Monday, June 16, 2008

The Beauty of Efficiency and Functionality

In art and design, naturalists give beauty a similar explanation. They say that what we call beauty is simply that which displays efficiency and functionality. Architect Frank Lloyd Wright’s famous maxim “form follows function” summarized his belief that designing for efficiency tends to result in beauty. The supersonic Concorde aircraft has been called the most beautiful machine in the world. Someone once asked its designer how much effort he put into giving the plane its extraordinary elegance and grace. He replied that every contour was plotted solely to make the plane fly as efficiently as possible. His success at utility gave the plane beauty as a natural by-product.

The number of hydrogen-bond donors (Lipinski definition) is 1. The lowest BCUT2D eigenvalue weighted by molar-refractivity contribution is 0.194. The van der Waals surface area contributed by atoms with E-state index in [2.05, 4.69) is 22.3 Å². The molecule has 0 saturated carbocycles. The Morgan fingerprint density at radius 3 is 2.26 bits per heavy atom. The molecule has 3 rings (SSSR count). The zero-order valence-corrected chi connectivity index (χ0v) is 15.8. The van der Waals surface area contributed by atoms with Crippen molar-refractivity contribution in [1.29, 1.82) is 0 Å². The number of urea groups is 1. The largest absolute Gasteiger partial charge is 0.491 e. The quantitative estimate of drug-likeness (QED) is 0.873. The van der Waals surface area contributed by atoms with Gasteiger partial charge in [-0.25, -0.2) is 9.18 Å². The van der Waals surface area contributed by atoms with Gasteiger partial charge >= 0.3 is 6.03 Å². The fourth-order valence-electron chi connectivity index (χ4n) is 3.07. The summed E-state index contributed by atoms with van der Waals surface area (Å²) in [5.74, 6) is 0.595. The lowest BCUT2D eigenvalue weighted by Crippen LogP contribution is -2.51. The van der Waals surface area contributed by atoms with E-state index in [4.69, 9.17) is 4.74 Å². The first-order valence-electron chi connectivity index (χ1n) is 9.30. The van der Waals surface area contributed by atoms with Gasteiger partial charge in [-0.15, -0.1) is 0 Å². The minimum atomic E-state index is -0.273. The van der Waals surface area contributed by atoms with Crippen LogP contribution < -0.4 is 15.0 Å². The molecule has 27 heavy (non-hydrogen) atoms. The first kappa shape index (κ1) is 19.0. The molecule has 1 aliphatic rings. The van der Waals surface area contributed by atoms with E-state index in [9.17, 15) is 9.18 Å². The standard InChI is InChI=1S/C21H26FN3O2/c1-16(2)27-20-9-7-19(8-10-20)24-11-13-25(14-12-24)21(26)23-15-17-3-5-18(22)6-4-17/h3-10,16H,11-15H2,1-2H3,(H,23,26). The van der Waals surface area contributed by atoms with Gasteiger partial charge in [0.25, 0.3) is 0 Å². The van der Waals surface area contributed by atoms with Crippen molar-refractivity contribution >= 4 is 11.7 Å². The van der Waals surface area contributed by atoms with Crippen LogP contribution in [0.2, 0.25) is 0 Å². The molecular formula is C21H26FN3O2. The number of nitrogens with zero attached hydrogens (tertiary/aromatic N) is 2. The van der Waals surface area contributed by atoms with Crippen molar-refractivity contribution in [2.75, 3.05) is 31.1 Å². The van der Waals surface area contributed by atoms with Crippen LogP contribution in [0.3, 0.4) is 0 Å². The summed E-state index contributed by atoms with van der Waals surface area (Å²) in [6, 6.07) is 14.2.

Things that function efficiently do tend to be what we call beautiful, whereas things that are clumsy or defective do not. Health is beautiful while sickness and decay are not. Life is beautiful, and death is a horror. Harmony is beautiful, and dissonance is repelling. Order is beautiful, whereas chaos and imbalance make us uneasy and tense. Beauty seems to grow out of efficiency and functionality. We don’t find beauty in waste, decay, brokenness or malfunction.

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